government shutdown Spencer Platt/Getty Images News/Getty Images North America

Government shutdown puts pressure on operators

From E-Verify to brewery approvals, foodservice feels the squeeze

The foodservice impact of the partial federal shutdown, which began Dec. 22 over a funding impasse between Congress and the president, has been heightened as it persists into the new year.

“We’ve got some restaurant operators just sitting on their hands and waiting,” said David T. Denney of the Dallas-based Denney Law Group, which specializes in hospitality issues. 

Other impacts include restaurant closures at many federal park museums, such as the 17 Smithsonian locations, and human resources departments being unable to check potential employee eligibility through the government’s E-Verify system.

Denney said that he has clients who have invested in brewery pubs that are stalled, awaiting licensing and permitting provided by the closed federal Alcohol and Tobacco Tax and Trade Bureau.

The Tax and Trade Bureau

The Tax and Trade Bureau website

The Tax and Trade Bureau website warns that “submissions will not be reviewed or approved until appropriations are enacted” and the agency will not be able to respond to comments or questions until funding is approved.

Restaurant companies that depend on the federal E-Verify electronic verification employment system found that department’s website also closed for business.

The E-Verify system, which compares information from an employee’s Form I-9 with Social Security Administration records, is administered by the Department of Homeland Security, which is among the agencies partially shut down in the budget impasse.

E-Verify

The E-Verify website

“If operators were using E-Verify before the shutdown, they can go back to the existing rules for hiring documents that the majority of employers in the U.S. still use,” Denney advised.

Denney underscored that restaurant employers still need to complete the Form I-9/Employment Eligibility Verification, which includes the list of documents acceptable to determine eligibility for employment, such as a U.S. Passport or U.S. Passport Card, permanent resident card or alien registration receipt card.

The employee also may provide a combination of identity and eligibility documents, such as a driver’s license with photo, a school identification card with photo or a voter registration card and a Social Security number, birth certificate with seal, U.S. citizen identification or employment authorization issued by Department of Homeland Security.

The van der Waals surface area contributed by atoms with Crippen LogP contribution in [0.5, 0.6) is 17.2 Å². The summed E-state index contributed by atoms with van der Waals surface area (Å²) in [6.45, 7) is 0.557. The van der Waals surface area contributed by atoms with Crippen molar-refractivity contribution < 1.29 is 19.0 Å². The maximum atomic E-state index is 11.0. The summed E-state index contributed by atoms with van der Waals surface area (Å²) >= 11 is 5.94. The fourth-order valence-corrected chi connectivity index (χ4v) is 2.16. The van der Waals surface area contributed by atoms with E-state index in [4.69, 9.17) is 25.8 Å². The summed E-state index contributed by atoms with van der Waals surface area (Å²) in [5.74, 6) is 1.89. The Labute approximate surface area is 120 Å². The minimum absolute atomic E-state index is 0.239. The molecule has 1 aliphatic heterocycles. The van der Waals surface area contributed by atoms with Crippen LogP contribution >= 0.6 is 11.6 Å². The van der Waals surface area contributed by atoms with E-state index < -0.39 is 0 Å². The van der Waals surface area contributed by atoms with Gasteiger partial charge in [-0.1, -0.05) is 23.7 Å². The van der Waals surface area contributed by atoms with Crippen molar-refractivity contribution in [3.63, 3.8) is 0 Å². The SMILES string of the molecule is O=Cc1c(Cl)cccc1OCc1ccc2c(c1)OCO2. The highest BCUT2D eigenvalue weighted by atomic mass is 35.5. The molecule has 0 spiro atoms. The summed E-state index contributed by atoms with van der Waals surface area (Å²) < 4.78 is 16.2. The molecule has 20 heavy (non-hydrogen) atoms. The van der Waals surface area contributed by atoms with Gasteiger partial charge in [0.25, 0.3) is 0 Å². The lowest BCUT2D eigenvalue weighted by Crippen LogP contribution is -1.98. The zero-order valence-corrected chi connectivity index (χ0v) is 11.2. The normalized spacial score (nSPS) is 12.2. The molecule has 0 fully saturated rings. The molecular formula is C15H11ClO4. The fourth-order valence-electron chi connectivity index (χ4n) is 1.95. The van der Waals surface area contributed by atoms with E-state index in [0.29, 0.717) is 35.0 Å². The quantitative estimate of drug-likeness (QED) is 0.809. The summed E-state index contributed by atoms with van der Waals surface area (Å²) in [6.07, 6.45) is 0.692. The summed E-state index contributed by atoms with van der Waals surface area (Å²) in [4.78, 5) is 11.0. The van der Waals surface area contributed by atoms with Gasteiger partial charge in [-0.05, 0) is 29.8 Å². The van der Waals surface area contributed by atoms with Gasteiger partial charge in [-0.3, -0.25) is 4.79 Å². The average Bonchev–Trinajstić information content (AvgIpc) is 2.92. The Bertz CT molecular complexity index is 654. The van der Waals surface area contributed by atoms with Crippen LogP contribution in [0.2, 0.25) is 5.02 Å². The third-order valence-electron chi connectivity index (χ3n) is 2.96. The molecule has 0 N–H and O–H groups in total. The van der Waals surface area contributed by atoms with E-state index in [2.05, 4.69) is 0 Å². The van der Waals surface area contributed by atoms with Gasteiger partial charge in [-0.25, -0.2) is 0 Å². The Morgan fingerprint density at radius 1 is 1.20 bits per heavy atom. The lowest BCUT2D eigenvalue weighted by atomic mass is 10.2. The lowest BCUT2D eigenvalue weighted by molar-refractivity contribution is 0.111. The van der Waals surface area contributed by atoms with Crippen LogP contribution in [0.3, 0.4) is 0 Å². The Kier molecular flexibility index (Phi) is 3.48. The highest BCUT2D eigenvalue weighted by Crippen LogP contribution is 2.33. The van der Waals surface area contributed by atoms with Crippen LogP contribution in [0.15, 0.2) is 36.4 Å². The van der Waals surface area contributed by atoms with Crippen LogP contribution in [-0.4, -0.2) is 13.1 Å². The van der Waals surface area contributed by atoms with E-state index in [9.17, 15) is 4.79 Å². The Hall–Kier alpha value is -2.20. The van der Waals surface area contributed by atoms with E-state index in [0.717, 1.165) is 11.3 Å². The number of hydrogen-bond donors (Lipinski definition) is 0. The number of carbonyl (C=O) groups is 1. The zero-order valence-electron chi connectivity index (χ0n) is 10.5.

“Remember, I-9 documents must be kept separate and apart from employee files and must be retained for three years after the later of three years from hire or one year from the end of employment,” Denney added.

The Department of Homeland Security has said it is suspending the three-day rule for creating E-Verify cases. But employers will need to be aware of time limits to file documents, which will be determined once the shutdown ends and E-Verify service resumes.

Meanwhile, the Washington Post reported many restaurants at national parks, such as the 17 Smithsonian Museums in the District of Columbia and at the National Zoo, had closed along with the facilities due to the lack of government funding. 

In New York, where the federal government funds the popular tourist sites of the Statue of Liberty and Ellis Island, the State of New York had stepped in to provide funding and keep the parks open.

Statue of Liberty and Ellis Island superintendent John Piltzecker said the parks and restaurants were open.

“Evelyn Hill Inc. manages the restaurant operations on both Liberty and Ellis Islands,” he said in an email. “They remain fully open during this time period when we are being funded by the State of New York.”

Evelyn Hill also runs the cafe at the Gateway Arch in St. Louis. That park has been closed by the federal shutdown. Brad Hill, president of Evelyn Hill, said, "We've paid our employees through the end of the year, because it was the right thing to do."

However, as the shutdown continues, Hill said he fears they will have to be laid off and forced to collect unemployment payments.

Chef José Andrés of the Washington, D.C.-based ThinkFoodGroup said several of his restaurants were offering discounts and free food to furloughed federal workers in the D.C. area.

Contact Ron Ruggless at [email protected]

Follow him on Twitter: @RonRuggless

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